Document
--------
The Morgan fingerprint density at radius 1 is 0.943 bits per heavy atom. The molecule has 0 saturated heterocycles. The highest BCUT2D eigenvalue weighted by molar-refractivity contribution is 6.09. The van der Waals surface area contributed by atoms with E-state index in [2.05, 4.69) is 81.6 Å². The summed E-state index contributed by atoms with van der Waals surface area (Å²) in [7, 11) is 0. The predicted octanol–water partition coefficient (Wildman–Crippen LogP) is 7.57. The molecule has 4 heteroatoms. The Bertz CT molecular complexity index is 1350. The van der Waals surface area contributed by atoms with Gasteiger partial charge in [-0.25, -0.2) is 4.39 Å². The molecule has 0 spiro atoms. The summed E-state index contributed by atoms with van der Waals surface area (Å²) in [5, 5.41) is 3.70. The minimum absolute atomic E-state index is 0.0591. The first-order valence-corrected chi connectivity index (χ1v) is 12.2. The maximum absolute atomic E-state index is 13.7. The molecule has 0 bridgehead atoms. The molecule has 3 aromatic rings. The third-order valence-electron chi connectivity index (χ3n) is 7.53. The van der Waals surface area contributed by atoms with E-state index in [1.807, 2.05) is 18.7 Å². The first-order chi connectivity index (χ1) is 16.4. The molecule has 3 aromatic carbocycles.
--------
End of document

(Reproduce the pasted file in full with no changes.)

The Morgan fingerprint density at radius 1 is 0.943 bits per heavy atom. The molecule has 0 saturated heterocycles. The highest BCUT2D eigenvalue weighted by molar-refractivity contribution is 6.09. The van der Waals surface area contributed by atoms with E-state index in [2.05, 4.69) is 81.6 Å². The summed E-state index contributed by atoms with van der Waals surface area (Å²) in [7, 11) is 0. The predicted octanol–water partition coefficient (Wildman–Crippen LogP) is 7.57. The molecule has 4 heteroatoms. The Bertz CT molecular complexity index is 1350. The van der Waals surface area contributed by atoms with Gasteiger partial charge in [-0.25, -0.2) is 4.39 Å². The molecule has 0 spiro atoms. The summed E-state index contributed by atoms with van der Waals surface area (Å²) in [5, 5.41) is 3.70. The minimum absolute atomic E-state index is 0.0591. The first-order valence-corrected chi connectivity index (χ1v) is 12.2. The maximum absolute atomic E-state index is 13.7. The molecule has 0 bridgehead atoms. The molecule has 3 aromatic rings. The third-order valence-electron chi connectivity index (χ3n) is 7.53. The van der Waals surface area contributed by atoms with E-state index in [1.807, 2.05) is 18.7 Å². The first-order chi connectivity index (χ1) is 16.4. The molecule has 3 aromatic carbocycles.